By Jonathan Finer
Washington Post Foreign Service
Saturday, July 1, 2006
BAGHDAD, June 30 -- In a standoff threatening to again disrupt security at Iraq's main airport, the multinational firm guarding the facility has not been paid since December, and Iraqi officials say they intend to replace it with a local force.
The dispute between the Global Strategies Group and Iraq's Transportation Ministry over Baghdad International Airport, which abuts a major U.S. military base, has hardened over nearly two years. The company won a security contract from the U.S.-led administration that governed Iraq after the 2003 invasion. But when Iraq regained sovereignty, the contract was never formally renewed and the company has struggled to collect outstanding fees, now estimated at $25 million, or roughly $3 million a month.
Twice since last summer, Global has withdrawn its employees and threatened to abandon the project because it was not being paid. Its actions halted civilian air traffic for several days. During the first work stoppage, in September, U.S. soldiers were deployed to secure the airport. The company returned to work only after it was paid more than $20 million -- not by the Iraqi government, according to U.S. officials and company executives, but by the U.S.-controlled Development Fund for Iraq, a pool of cash seized when Iraqi President Saddam Hussein was ousted.
"We want to be paid for the work we've done," said Dale Davis, a managing director in Global's Dubai office who said the Transportation Ministry recently solicited bids for a new 12-month security contract. "We'd like to get this settled and to stay on this job."
Complicating the dispute, company and U.S. officials say, is that the Transportation Ministry is run by political allies of Shiite cleric Moqtada al-Sadr, an outspoken opponent of the U.S. presence in Iraq who runs one of Iraq's largest Shiite militias. U.S. forces, who consider Sadr's fighters a major security threat, use the same access road as civilian traffic and must pass through a checkpoint run by Global before entering their own compounds.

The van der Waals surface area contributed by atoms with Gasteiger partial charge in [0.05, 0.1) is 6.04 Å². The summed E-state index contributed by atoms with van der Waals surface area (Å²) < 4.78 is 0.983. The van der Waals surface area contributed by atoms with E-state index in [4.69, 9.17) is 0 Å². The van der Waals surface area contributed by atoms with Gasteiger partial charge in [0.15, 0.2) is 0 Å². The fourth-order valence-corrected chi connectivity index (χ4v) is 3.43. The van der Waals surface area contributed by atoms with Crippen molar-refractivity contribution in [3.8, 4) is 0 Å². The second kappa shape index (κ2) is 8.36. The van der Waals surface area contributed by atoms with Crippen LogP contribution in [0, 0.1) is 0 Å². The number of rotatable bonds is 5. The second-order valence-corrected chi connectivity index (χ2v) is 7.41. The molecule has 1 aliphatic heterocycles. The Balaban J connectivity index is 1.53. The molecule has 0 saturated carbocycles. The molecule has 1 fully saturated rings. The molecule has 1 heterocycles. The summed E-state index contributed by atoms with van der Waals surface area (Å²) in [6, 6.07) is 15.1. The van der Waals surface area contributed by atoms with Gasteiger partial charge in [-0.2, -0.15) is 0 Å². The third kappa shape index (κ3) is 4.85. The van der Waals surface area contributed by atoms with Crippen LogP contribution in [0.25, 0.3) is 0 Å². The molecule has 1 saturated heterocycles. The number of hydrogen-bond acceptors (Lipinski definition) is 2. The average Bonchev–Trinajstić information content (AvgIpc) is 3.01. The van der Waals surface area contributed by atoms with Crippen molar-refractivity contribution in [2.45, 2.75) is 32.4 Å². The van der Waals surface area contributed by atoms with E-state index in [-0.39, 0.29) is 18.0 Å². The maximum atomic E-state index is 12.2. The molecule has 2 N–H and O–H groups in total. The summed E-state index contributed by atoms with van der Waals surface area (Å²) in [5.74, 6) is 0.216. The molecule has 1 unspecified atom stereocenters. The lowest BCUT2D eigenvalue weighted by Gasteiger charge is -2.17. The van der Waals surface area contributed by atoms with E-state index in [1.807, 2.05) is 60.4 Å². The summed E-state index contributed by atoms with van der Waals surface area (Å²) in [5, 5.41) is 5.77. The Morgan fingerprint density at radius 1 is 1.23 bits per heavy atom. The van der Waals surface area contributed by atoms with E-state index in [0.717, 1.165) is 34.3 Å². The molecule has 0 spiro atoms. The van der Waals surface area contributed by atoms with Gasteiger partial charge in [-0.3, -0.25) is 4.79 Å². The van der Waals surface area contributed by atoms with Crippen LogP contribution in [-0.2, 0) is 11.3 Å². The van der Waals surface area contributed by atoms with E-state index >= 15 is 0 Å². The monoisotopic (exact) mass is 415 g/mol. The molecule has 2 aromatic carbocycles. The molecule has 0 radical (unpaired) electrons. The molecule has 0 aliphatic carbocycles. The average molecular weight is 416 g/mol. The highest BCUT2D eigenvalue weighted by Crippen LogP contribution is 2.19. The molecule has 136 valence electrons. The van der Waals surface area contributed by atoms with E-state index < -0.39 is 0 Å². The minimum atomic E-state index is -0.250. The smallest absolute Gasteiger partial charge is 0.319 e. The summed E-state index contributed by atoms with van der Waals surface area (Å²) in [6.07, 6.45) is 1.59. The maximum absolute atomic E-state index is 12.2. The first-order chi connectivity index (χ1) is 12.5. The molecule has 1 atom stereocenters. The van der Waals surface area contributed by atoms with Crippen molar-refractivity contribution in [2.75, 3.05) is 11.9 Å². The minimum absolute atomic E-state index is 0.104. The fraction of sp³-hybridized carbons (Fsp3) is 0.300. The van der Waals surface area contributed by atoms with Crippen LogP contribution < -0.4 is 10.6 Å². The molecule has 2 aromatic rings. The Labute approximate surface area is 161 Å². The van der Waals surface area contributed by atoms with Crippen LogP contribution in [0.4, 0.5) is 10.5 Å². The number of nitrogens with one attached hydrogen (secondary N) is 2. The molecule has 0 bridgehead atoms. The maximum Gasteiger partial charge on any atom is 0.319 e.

The Transportation Ministry has long considered Global's fees too high and has pressured the company, which once employed a workforce drawn primarily from countries in Africa and Asia, to hire more Iraqis. Now, of Global's 550 employees at the airport, Davis said, more than 85 percent are Iraqi. He also said the company is willing to settle for less money than it is owed if it is awarded a guaranteed contract.
But a Transportation Ministry official said in a telephone interview that although Minister Karim Mahdi intends to pay Global what it is due, he will then sever ties with the firm.
"Global will be paid. They will get all the money they deserve," said Ahmed al-Moussawi, press officer at the ministry. "But then we would like them to finish their work and leave. Iraq is able to control the whole thing. It's an Iraqi matter. We will ask Global to leave very soon."
Moussawi said the ministry had not determined what sort of security force would replace the company. According to three airport administrators who spoke on condition they not be named, ministry officials have said they could secure the airport with a combination of Iraqi police officers, soldiers and the ministry's own security officers. Many of the ministry officers also belong to the Mahdi Army, Sadr's militia, according to several airport administrators.